The Adventures Of Fatherhood – March 24, 2023

It was 3:15 in the morning when Pam woke me up questioning a beeping sound.

We happened to be in a rental house on vacation in Vermont for a ski trip. Therefore, it was much more of an unknown than if we were at home. A major storm had also passed through the day before, dropping more than four feet of snow. I followed the beep to the bottom floor where a combination smoke detector and carbon monoxide alarm was sounding. The bottom floor in this house featured a game room and hot tub along with a garage area where the heating and air conditioning units were located.

After some cursory investigating by my non-mechanical self, like hitting the reset button, we ultimately decided to call 911 because we were concerned carbon monoxide was filling the house. We figured it was better safe than sorry in the unfamiliar home and the storm conditions outside. The 911 operator’s advice was to vacate the house immediately and keep all windows and doors closed until the West Dover Fire Department arrived to allow for accurate air condition readings.

For the most part, considering the time of night, Beckett, 14, and Carson, 13, handled the emergency well. Beckett initially asked to stay in bed until the firefighters arrived. I admitted to him my concern and the seriousness of the situation. He eventually accepted the situation’s gravity. As I worked to motivate Beckett, Pam said Carson immediately jumped out of bed confused but got his stuff together quickly, following her instructions.

Due to the ongoing severe weather conditions, it took the first responders about 90 minutes to arrive. We would learn later the roads were horrible and along the way to our place the fire truck needed to help a plow in need of assistance. At one point, during the long wait and amid questions from the kids about wireless internet access in the truck, Pam surmised whether the situation might have had something to do with the plow truck coming to our house while we were asleep.

The guess turned out to be accurate as the huge mounds of snow piled up near the house had apparently overflowed against the house, blocking a furnace vent along the foundation. Despite the snow and cold conditions, it was inspiring to watch the firefighters attempt to diagnose the issue.

When they arrived, I walked two firefighters – who apologized for their delay — into the house to show them around the house. One firefighter quickly stopped us, referring to his reader alerting him of high levels of carbon monoxide. Another firefighter informed me the protocol subsequently changed – they needed to retrieve their oxygen tanks.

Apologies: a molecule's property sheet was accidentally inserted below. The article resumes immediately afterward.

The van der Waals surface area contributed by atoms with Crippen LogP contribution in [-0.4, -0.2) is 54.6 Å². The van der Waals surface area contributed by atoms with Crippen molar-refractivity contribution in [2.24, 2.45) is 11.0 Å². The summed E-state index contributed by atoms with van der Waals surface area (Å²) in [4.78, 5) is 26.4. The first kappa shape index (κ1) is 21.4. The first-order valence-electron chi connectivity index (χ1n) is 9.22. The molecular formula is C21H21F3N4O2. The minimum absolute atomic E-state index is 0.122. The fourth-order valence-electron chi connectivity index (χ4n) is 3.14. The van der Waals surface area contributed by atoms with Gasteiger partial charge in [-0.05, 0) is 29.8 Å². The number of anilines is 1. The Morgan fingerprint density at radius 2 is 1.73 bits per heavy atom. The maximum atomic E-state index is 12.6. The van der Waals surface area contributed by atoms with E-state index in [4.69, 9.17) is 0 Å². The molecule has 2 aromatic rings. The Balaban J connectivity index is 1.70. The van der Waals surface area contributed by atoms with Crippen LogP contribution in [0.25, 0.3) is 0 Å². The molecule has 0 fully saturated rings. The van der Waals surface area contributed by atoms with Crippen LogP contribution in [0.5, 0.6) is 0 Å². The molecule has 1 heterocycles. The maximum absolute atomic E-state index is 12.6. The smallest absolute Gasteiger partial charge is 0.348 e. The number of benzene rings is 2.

From that point on, I stayed outside and listened to the firefighters communicate on their radios. While the carbon monoxide level was high on the first floor, once the firefighters were on the bottom floor the readings went above 260 ppm (35 ppm sets off an alarm). It was clear the source was on this floor as the second and third floor detectors had not yet sounded.

The firefighters were looking to determine where the furnace vent entered the house. A series of knocking from inside the home then took place with the firefighters on the outside communicating via radio. One firefighter then said, “found it, I got it, just need a shovel.” I tossed a couple shovels to them from the house.

A few minutes later, we heard a loud burp come from the vent followed by an overwhelming odor of gas. Once the snow was cleared, the firefighters inside then went about ventilating the house and getting some fresh air inside. The readings immediately began to decline, and we were soon back inside. Altogether, the ordeal lasted about three hours. We were rattled but relieved.

Beckett went back to sleep for a couple hours until it was time to ski. Carson bemoaned the lack of internet due to a downed antenna from the storm for a couple hours until it was time to leave the house. Pam and I reflected on what could have been.

Though this vacation will forever be remembered for this incident, the vacation was memorable in other ways.

We were initially scheduled to head to Vermont in mid-February but had to postpone our plans by a month. We were a bit worried about the snow still being around that late in the winter. Those thoughts seemed silly while the four feet of snow fell, resulting in a great week of skiing for all of us.

A daily highlight was able to ski trails with Beckett and Pam during our days away. These are lifetime memories to me. For his part, Carson took part in the Adaptive Mountain Sports program, which matches volunteers and/or staff with special needs individuals. It’s essentially a modified ski school for people with disabilities, some of whom are in a wheelchair and others, like Carson, have neurological differences requiring special treatment.

On the second to the last day of the trip, the adaptive program volunteers were comfortable enough to take Carson to the summit and have him ski down with assistance. Pam, Beckett and I timed it so we could ski past Carson without him knowing. We were then able to watch from the side of the mountain as he skied down with his assistants. It took him a while as he is cautious, but it warmed the heart to see him doing something he had never done before. It was special to be able to observe his incredible achievement. He only did it once, but he did it.

About The Author: Steven Green

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The writer has been with The Dispatch in various capacities since 1995, including serving as editor and publisher since 2004. His previous titles were managing editor, staff writer, sports editor, sales account manager and copy editor. Growing up in Salisbury before moving to Berlin, Green graduated from Worcester Preparatory School in 1993 and graduated from Loyola University Baltimore in 1997 with degrees in Communications (journalism concentration) and Political Science.